NH Bank is set to introduce its “Doctor in Charge System” giving customers the right to select who they want to manage their deposits from the second half this year.
The bank will also focus on customers who are baby boomers, those born between 1955 and 1963. It will also direct attention to small business owners and SMEs, which are part of President Lee Kyung-sob’s management strategy designed to make the bank one of the top three banks in the country by 2020.
The bank sent letters to their “top-tier” customers to explain its Doctor in Charge System to manage individual wealth funds. The letters also included the introduction of a number of staff in the wealth management unit so that the customers may be able to name one of the staff to take charge of their accounts.
CEO Lee was forced to beef up the wealth management of individual funds, as the bank has fallen behind its rivals in wealth management. The top manager wants to build up the department so it catches up with the same units in other rival banks.
NH Bank plans to ultimately expand the personnel in the department to around 1,300, and a list of account managers will be made available to the customers so they can someone to manage their funds.
The initiative shows that the bank plans to train new staff in the wealth management division so they can compete with the financial planners at insurance firms.
The bank is hoping competition between those who are selected by customers to manage their funds and those who aren’t will improve their overall performance. NH Bank thinks that will help bring the bank’s operation up another level and improve performance results.
CEO Lee figures that the bank should find its own unique way to improve its operation so it’s different from rival banks focused on non-face banking transactions through the help of digitalized facilities.
“We ought to take advantage of our banking outlets the largest among the rival banks and get close to the customers physically for direct consultations and services,” Lee emphasized.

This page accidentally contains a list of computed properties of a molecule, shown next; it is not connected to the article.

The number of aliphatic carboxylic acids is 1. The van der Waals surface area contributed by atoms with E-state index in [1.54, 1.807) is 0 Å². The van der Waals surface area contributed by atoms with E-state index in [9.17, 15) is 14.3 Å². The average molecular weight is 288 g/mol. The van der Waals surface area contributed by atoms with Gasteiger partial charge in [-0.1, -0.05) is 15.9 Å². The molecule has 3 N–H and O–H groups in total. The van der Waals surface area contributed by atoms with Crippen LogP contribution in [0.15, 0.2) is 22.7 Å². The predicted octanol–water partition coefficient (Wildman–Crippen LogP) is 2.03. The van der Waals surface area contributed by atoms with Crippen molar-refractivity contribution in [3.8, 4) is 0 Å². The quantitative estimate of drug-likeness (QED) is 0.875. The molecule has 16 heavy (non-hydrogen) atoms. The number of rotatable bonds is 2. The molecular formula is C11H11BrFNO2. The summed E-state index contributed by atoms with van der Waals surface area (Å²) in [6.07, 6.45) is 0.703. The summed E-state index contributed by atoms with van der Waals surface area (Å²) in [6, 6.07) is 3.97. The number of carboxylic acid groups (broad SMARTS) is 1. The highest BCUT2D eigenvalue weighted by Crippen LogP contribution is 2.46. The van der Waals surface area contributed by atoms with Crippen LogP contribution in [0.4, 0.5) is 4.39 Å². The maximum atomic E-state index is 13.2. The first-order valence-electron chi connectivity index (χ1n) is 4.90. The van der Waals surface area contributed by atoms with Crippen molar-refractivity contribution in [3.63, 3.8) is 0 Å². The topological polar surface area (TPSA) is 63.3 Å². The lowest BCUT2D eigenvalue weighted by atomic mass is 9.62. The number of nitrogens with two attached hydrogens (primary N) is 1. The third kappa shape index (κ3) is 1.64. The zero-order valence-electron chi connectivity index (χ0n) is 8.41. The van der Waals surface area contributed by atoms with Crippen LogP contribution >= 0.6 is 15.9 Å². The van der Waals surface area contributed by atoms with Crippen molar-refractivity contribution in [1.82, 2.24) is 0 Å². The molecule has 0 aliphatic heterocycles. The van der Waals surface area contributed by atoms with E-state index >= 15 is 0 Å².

The bank will also set out to change its operation system by focusing on the “baby boom” generation as its core customers. To lure them, the bank will set up a number of programs in cooperation with NACF. They include a program to help them find jobs and consultation on their return to farming in the countryside. The corporate banking sector will go through changes. One such program would identify small business firms operating in areas sandwiched between cities and farm towns.
The branches in those areas will have three trained staff to identify small businesses and provide financial services tailored for their needs.
CEO Lee said the bank’s operation had taken a step backwards because of its financial transactions related to big business firms, including shipbuilders. He pledged that from now on the bank will go after small business firms in small cities and rural areas to recover its operation.
All One Bank, which was launched in August last year, has gained popularity, boosted by its convenience, such as registration through other banks’ accounts and “big letter” remittance services for senior citizens, openness through active partnership with fintech firms, and coherence in real life, including travel package and automobile loan products. As of the end of 2016, the number of its subscribers surpassed 460,000.
Meanwhile, NH Nonghyup Financial Group held an opening ceremony for NongHyup Finance Myanmar in Yangon on the 6th last month.
NongHyup Finance Myanmar, the first foreign branch of NH Nonghyup Bank, is located in Yangon, the capital of the country’s economy, as a base and is planning to issue small loans for farmers and low-income workers. It also plans to expand its small loan business to other regions and push into the banking industry in the medium and long term.